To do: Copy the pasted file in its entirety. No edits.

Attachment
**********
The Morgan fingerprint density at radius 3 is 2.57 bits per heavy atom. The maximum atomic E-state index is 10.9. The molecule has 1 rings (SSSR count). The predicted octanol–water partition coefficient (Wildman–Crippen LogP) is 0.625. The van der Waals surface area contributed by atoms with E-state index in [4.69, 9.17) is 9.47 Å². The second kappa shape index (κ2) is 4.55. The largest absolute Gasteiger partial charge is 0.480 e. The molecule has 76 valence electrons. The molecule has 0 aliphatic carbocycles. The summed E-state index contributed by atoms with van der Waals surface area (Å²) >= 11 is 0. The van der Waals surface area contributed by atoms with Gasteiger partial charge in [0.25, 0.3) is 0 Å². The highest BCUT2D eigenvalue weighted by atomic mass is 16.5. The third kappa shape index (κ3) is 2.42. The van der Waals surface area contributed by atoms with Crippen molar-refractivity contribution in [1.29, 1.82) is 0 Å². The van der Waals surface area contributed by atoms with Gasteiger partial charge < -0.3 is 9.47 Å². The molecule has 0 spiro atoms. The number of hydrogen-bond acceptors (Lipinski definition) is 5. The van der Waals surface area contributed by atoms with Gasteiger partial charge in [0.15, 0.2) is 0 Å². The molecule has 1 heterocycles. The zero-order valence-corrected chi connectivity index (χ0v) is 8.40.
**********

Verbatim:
The Morgan fingerprint density at radius 3 is 2.57 bits per heavy atom. The maximum atomic E-state index is 10.9. The molecule has 1 rings (SSSR count). The predicted octanol–water partition coefficient (Wildman–Crippen LogP) is 0.625. The van der Waals surface area contributed by atoms with E-state index in [4.69, 9.17) is 9.47 Å². The second kappa shape index (κ2) is 4.55. The largest absolute Gasteiger partial charge is 0.480 e. The molecule has 76 valence electrons. The molecule has 0 aliphatic carbocycles. The summed E-state index contributed by atoms with van der Waals surface area (Å²) >= 11 is 0. The van der Waals surface area contributed by atoms with Gasteiger partial charge in [0.25, 0.3) is 0 Å². The highest BCUT2D eigenvalue weighted by atomic mass is 16.5. The third kappa shape index (κ3) is 2.42. The van der Waals surface area contributed by atoms with Crippen molar-refractivity contribution in [1.29, 1.82) is 0 Å². The van der Waals surface area contributed by atoms with Gasteiger partial charge < -0.3 is 9.47 Å². The molecule has 0 spiro atoms. The number of hydrogen-bond acceptors (Lipinski definition) is 5. The van der Waals surface area contributed by atoms with Gasteiger partial charge in [0.15, 0.2) is 0 Å². The molecule has 1 heterocycles. The zero-order valence-corrected chi connectivity index (χ0v) is 8.40.